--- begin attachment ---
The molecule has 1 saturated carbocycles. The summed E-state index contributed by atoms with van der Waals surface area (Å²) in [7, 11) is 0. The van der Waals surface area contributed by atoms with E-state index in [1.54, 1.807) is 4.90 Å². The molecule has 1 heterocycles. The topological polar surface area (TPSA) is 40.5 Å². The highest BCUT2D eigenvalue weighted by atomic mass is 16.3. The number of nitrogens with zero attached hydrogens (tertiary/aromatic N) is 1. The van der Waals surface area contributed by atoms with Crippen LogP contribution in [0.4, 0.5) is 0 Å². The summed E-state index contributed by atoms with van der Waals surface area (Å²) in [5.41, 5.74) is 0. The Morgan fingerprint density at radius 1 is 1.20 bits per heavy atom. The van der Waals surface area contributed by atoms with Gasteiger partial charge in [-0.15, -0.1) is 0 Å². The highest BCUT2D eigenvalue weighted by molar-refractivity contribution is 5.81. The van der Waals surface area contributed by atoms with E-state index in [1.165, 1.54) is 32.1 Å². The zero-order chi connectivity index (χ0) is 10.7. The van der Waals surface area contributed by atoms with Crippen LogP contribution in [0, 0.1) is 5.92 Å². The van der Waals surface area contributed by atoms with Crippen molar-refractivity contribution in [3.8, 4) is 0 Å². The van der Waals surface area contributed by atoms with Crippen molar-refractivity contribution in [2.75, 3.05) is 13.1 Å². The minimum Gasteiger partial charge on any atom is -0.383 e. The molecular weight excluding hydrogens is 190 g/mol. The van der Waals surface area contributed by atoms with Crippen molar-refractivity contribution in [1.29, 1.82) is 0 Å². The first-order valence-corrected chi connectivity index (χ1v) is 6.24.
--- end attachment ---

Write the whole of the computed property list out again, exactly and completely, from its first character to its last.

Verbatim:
The molecule has 1 saturated carbocycles. The summed E-state index contributed by atoms with van der Waals surface area (Å²) in [7, 11) is 0. The van der Waals surface area contributed by atoms with E-state index in [1.54, 1.807) is 4.90 Å². The molecule has 1 heterocycles. The topological polar surface area (TPSA) is 40.5 Å². The highest BCUT2D eigenvalue weighted by atomic mass is 16.3. The number of nitrogens with zero attached hydrogens (tertiary/aromatic N) is 1. The van der Waals surface area contributed by atoms with Crippen LogP contribution in [0.4, 0.5) is 0 Å². The summed E-state index contributed by atoms with van der Waals surface area (Å²) in [5.41, 5.74) is 0. The Morgan fingerprint density at radius 1 is 1.20 bits per heavy atom. The van der Waals surface area contributed by atoms with Gasteiger partial charge in [-0.15, -0.1) is 0 Å². The highest BCUT2D eigenvalue weighted by molar-refractivity contribution is 5.81. The van der Waals surface area contributed by atoms with E-state index in [1.165, 1.54) is 32.1 Å². The zero-order chi connectivity index (χ0) is 10.7. The van der Waals surface area contributed by atoms with Crippen LogP contribution in [0, 0.1) is 5.92 Å². The van der Waals surface area contributed by atoms with Crippen molar-refractivity contribution in [3.8, 4) is 0 Å². The van der Waals surface area contributed by atoms with Crippen molar-refractivity contribution in [2.75, 3.05) is 13.1 Å². The minimum Gasteiger partial charge on any atom is -0.383 e. The molecular weight excluding hydrogens is 190 g/mol. The van der Waals surface area contributed by atoms with Crippen molar-refractivity contribution in [1.29, 1.82) is 0 Å². The first-order valence-corrected chi connectivity index (χ1v) is 6.24.